In her beauty, there was exasperation. A war of emotions that she was struggling to maintain. I could see in her the need to be out of the home for once this week and wearing makeup, real clothes, and having conversations with other adults. But I could also see her desperate need to get out of here. To leave before her child made a big ruckus that would no doubt embarrass her and make her feel [though unwarranted and unnecessary] a failure. I could see all these things in our short, 5 minute conversation because they were everything I had felt, too, at one point. As a mom, one of the hardest things to tackle is worship service.
“…Let the little children come to me, and do not hinder them, for the kingdom of God belongs to such as these…” – Jesus — Luke 18:15-17
Children were important to Jesus. He wanted them around Him. People were bringing their children and babies to Jesus so He could lay His hands on them (time out… can you just imagine for a second that you got to bring YOUR child to the SON OF GOD and He would lay His hands on him/her?? WOW!!… okay, time in!) and the disciples were getting on to them, afraid they were bothering Jesus. Not so. He told the disciples to “let the children come”.
But today, today there is apprehension for some parents when it comes to worship service. Maybe not for all parents, maybe not for all services, maybe not for all bodies of believers. But for me, for some that I’ve talked to, we have felt it and feel it still.
What has happened to us (the church) that moms and dads are now worried to bring their children to worship service? Maybe not every parent feels like this, but I know that I did/do. I don’t feel like it all the time. Sometimes I’m totally at peace with it and if my kids act up, then I deal with it. Sometimes I take joy in the fact that my children want to sit with other people at worship service because I know they love those people and those people are the aunts, uncles, cousins, grandparents, etc. that my kids have here. But other times, the anxiety of feeling like my children are bothering people or that people are annoyed by the behavior of my children weighs heavy on me and I just feel swallowed up in my feelings of failing as a parent. “I can’t even get my kids to sit still.” “My kids are so noisy!” “No other kids act like this.” “So-and-so is watching me again, I’m sure her kids never acted like this.” And sometimes, all those negative thoughts and feelings weigh so heavily that I just can’t bring myself to get passed it and end up staying home so my children are not a burden to the flow of service. Up until recently, I’ve only ever told Joey that and I hate to admit it, but sometimes, it’s true.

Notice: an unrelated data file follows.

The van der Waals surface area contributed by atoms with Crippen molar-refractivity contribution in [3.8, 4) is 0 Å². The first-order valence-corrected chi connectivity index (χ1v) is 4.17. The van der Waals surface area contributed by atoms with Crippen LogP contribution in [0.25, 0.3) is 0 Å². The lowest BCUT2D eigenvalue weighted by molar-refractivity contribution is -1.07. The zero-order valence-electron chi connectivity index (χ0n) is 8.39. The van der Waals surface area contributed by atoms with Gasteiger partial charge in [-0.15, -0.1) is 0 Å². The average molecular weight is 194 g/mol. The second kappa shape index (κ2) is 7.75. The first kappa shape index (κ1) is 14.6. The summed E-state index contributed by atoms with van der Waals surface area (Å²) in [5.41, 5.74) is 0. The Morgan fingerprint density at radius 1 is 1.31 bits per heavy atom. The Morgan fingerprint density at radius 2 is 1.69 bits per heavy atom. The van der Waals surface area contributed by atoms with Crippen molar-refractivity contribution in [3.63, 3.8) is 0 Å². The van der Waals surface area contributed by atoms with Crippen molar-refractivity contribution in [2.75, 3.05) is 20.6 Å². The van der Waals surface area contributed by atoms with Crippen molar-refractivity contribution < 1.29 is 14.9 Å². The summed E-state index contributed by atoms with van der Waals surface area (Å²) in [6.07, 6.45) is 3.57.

The doubts and anxieties take over and I find myself not in a mindset of worship, but in a mindset of “Why am I even here?” “I’m not getting anything from this worship service because I can’t focus on anything for more than five seconds before I’m wrangling a kid or shushing someone.” “What’s the point?” I’m going to go out on a limb here and say that many, many other young moms (and dads) have felt this exact way. We struggle. And sometimes, we decide the struggle isn’t worth it and we stay home.
What happened to create this environment? What are we (the church) doing or not doing that’s leading to some people not attending? Maybe it’s because we’ve come to worship the worship service more than the God we’re meant to worship? Maybe it’s because in our reality tv competition driven society we’ve come to be too comfortable with judging and critiquing others? Maybe it’s a combination of factors? And maybe, maybe it’s something so simple as we’ve become so wrapped up in our own little worlds during worship and making sure that our “pew” is well-dressed, well-kept, and well-behaved, that we’ve forgotten to encourage and uplift those around us?
There have been times when someone saw me struggling and didn’t help, didn’t encourage, just sat there and watched as I struggled alone with my kids while Joey was preaching. Then there have been those gracious souls who have welcomed one of our children into their laps, or rocked one of our babies, just so I wouldn’t be so outnumbered. There have been women who come up to me and give me encouragement and reassurance, and those simple, short comments have made all the difference.
“Criticizing other moms isn’t making your mom gig any easier.”
The mom that I talked to and saw all of myself in her, I wanted to hug her and tell her it’s gonna be okay. “This, too, shall pass.” I didn’t, and I still wish that I had. But, even without the hug I tried to comfort her. I told her I had felt exactly what she was feeling SOOOO many times before. This mom gig is so stinking hard. Criticizing other moms isn’t making your mom gig any easier. But from now on, and this is me putting it out here so I’m held accountable (YIKES), I’m going to make it a point to encourage moms more. Especially those who spend their worship service wrangling kids. What if we all did that? What if we all encouraged all the parents of young children who show up on Sundays and Wednesdays? What if we loved on them a little more openly, a little more frequently, and a little more like we’re called to?
Are we living our calling?